Fri, Oct 24, 2008 - Page 9 News List

A liberating women’s forum

The Women’s Forum is taking off in popularity because it offers an alternative to the masculine setting of Davos — with speeches from female leaders that don’t conform to male stereotypes



Tory Frame, an Irish-born partner in the London office of the consulting group Bain & Co, used to always try to keep gender out of business.

“I always thought I had to act like the male partners to get to be a partner,” she said. “I didn’t have any female role models, and I had a very specific view of leadership.”

But in 2005, she attended the first Women’s Forum for the Economy and Society along with about 500 other women, and it changed her, she said last weekend.

“I came here and I heard loads of women speaking in their own way — clear leaders, but without conforming to that male stereotype, and it encouraged me to be myself, to use empathy and humor,” said Frame, who has an MBA from Harvard. “It had a very big impact on me. I saw that there are ways to be very powerful, but also warm.”

Barbara Ngouyombo is a young entrepreneur, a systems engineer from Reunion, the French island in the Indian Ocean, who has started a company in London to provide computerized health information for travelers requiring daily care.

“Usually I’m not so comfortable just among women,” she said. “But this is different. There’s so much diversity here. We’re all from different backgrounds and places.”

The annual meeting of the Women’s Forum, which ended here on Saturday and included 1,200 women, is modeled on the World Economic Forum in Davos, Switzerland, the famous global talkathon. The Women’s Forum offered three days of lectures, panels, brainstorming sessions and guided conversations on the issues of the moment: the global economic meltdown, the crisis of leadership, the US presidential election, foreign policy, environmental problems, China, Russia and India.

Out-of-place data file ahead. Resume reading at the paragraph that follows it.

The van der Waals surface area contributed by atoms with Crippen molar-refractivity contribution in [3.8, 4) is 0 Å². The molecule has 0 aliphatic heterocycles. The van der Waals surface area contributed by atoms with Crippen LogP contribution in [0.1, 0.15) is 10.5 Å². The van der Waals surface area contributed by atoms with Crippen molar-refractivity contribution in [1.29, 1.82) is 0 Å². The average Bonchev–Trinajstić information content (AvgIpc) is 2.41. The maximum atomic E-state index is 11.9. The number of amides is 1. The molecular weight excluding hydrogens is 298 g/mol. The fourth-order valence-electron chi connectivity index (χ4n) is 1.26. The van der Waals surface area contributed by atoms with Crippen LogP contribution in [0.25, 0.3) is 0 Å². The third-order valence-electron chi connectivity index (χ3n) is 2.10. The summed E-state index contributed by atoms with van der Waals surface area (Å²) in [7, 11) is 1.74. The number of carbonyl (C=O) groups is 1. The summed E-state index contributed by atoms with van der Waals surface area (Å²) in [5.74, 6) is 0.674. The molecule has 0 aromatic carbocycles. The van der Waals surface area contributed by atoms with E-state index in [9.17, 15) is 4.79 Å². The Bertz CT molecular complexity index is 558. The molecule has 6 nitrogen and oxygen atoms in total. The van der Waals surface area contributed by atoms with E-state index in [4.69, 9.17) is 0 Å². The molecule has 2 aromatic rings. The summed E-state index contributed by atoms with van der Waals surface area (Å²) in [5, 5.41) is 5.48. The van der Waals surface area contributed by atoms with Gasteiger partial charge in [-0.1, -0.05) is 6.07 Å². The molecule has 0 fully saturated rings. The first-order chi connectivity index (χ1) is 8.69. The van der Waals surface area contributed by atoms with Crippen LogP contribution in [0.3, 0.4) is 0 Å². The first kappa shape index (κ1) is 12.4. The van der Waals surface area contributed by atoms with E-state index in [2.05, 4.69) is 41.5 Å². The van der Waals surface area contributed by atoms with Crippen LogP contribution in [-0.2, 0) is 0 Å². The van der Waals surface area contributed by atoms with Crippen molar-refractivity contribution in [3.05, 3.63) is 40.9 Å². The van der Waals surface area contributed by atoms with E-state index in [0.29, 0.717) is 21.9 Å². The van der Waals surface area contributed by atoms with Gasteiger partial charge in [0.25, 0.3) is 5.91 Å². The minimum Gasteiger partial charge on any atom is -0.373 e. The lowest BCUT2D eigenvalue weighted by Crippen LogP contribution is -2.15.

Well-known politicians and speakers, both women and men, came from all over the world, with an emphasis on Europe but also including figures from the US like Jeffrey Garten, a Yale economist, and Clyde Prestowitz, president of the Economic Strategy Institute.

There were also workshops on specific challenges faced by women, to discuss how women could be most effective in science, politics, education, corporate life and the media. There were panels on how, as Bettina Goetzenberger, the manager of a Spanish legal services company, said, “to think bigger, and how to be less modest in asking for money and investment.”

And there were sessions that featured prominent women. This year, they included Ingrid Betancourt, the former Colombian presidential candidate and freed hostage; the designer Diane von Furstenberg; the sailor Ellen MacArthur; the exiled Bangladeshi author Taslima Nasrin; the venture capitalist Molly Ashby; and French Cabinet ministers like Fadela Amara, who is in charge of coordinating plans for the racially mixed and poor Parisian suburbs, and Anne-Marie Idrac, responsible for foreign trade.

As so often in France, earnest talk of global poverty, child abuse and the dangers of the economic crisis for philanthropy was mixed with lavish meals, Champagne and espresso provided by corporate sponsors in the resort setting of Deauville, on the Normandy beaches.

There were the usual mixed messages, with participants given expensive anti-aging cosmetics and offers of makeovers and photographic portraits from corporations seeking to attract successful potential customers. There was Cartier, the French jewelry company, which sponsors a global competition for young female entrepreneurs like Ngouyombo. Five winners receive US$20,000 each and a year of business coaching from Cartier, management consultants McKinsey & Co, and Insead, the business school with campuses in France and Singapore.

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